Diabetic foot ulcer is one of the major complications of Diabetes mellitus. It occurs in 15% of all patients with diabetes and precedes 84% of all lower leg amputations. Diabetics are prone to foot ulcerations due to both neurologic and vascular complications.
Pathophysiology- Pressure over a bony prominence has often been cited as the cause for skin breakdown in patients with diabetes. Skin breakdown occurs at far lesser loads when the pressure is applied by shear forces. The accompanying loss of protective sensation prevents the patient from being warned that intolerable loads have been applied. This leads to blister formation and full-thickness skin loss. The process is heightened in the presence of severe venous swelling, which further lowers the injury threshold. Shoes become tight due to swelling, thus increasing the direct pressure and shear forces applied to skin overlying the bony prominence. Thickened, hypertrophic nails increase pressure on the soft tissues surrounding the nails. The common result is tissue failure and ulcer formation.
Once the skin barrier is broken, wound healing can be impaired by abnormally functioning WBCs. Moreover, patients often are malnourished. Many have a marginal vascular supply, with less ability to achieve resolution of infection and wound healing.
Several risk factors increase a person with diabetes chances of developing foot problems and diabetic infections in the legs and feet.
Footwear: Poorly fitting shoes are a common cause of diabetic foot problems.
If the patient has red spots, sore spots, blisters, corns, calluses, or consistent pain associated with wearing shoes, new properly fitting footwear must be obtained as soon as possible.
If the patient has common foot abnormalities such as flat feet, bunions, or hammertoes, prescription shoes or shoe inserts may be necessary.
Nerve damage: People with long-standing or poorly controlled diabetes are at risk for having damage to the nerves in their feet. The medical term for this is peripheral neuropathy.
Because of the nerve damage, the patient may be unable to feel their feet normally. Also, they may be unable to sense the position of their feet and toes while walking and balancing. With normal nerves, a person can usually sense if their shoes are rubbing on the feet or if one part of the foot is becoming strained while walking.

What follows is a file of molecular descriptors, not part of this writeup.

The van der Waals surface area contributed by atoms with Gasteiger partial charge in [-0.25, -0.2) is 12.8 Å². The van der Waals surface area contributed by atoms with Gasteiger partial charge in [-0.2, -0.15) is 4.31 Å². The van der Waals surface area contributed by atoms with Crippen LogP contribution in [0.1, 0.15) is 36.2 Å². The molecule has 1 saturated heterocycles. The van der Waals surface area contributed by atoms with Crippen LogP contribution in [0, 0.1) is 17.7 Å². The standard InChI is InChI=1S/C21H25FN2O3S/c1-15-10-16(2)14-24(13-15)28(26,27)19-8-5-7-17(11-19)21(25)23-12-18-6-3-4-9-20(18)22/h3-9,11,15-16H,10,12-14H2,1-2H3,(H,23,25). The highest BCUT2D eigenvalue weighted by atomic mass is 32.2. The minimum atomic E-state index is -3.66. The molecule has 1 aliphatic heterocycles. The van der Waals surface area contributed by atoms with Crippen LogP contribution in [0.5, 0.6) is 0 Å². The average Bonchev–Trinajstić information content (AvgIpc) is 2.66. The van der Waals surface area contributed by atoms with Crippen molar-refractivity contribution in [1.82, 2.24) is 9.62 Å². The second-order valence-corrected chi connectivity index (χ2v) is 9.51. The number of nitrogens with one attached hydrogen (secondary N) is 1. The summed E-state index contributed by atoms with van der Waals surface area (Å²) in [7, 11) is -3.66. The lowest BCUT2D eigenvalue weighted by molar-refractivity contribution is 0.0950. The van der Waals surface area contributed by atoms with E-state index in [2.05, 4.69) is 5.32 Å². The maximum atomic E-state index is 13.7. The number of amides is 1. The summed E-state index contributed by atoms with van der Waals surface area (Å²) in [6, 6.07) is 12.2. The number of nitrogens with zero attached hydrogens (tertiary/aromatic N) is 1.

A person with diabetes may not properly sense minor injuries (such as cuts, scrapes, blisters), signs of abnormal wear and tear (that turn into calluses and corns), and foot strain. Normally, people can feel if there is a stone in their shoe, then remove it immediately. A person who has diabetes may not be able to perceive a stone. Its constant rubbing can easily create a sore.
Poor circulation: Especially when poorly controlled, diabetes can lead to accelerated hardening of the arteries or atherosclerosis. When blood flow to injured tissues is poor, healing does not occur properly.
Trauma to the foot: Any trauma to the foot can increase the risk for a more serious problem to develop.
Athlete's foot, a fungal infection of the skin or toenails, can lead to more serious bacterial infections and should be treated promptly.
Ingrown toenails should be handled right away by a foot specialist. Toenail fungus should also be treated.
Smoking: Smoking any form of tobacco causes damage to the small blood vessels in the feet and legs. This damage can disrupt the healing process and is a major risk factor for infections and amputations. The importance of smoking cessation cannot be overemphasized.
1.History and physical examination- this include symptoms of the patient along with complete examination which include the patient's vital signs (temperature, pulse, blood pressure, and respiratory rate), examination of the sensation in the feet and legs, an examination of the circulation in the feet and legs, a thorough examination of any problem areas.
2.Laboratory test- it include complete blood count, blood sugar, kidney function test.
3.X-ray- x-rays studies of the feet or legs to assess for signs of damage to the bones or arthritis, damage from infection, foreign bodies in the soft tissues.
4.Doppler ultrasound to see the blood flow through the arteries and veins in the lower extremities.
Medications to reduce intensity of the symptoms, further infection.
Wound care- proper hygiene should be maintained.
Diabetes must be controlled.
Ill fitted footwear should be avoided.
Exercise should be regularly done in order to improve blood flow.
Role of homoeopathy
There are several medicines available in homoeopathic therapeutics which helps in healing wounds and preventing amputation. Those individuals who experience pain are prescribed homeopathic medicines which significantly relieve pain and burning sensation as well as remedies which reduce oedema, tendonitis and especially improve peripheral circulation.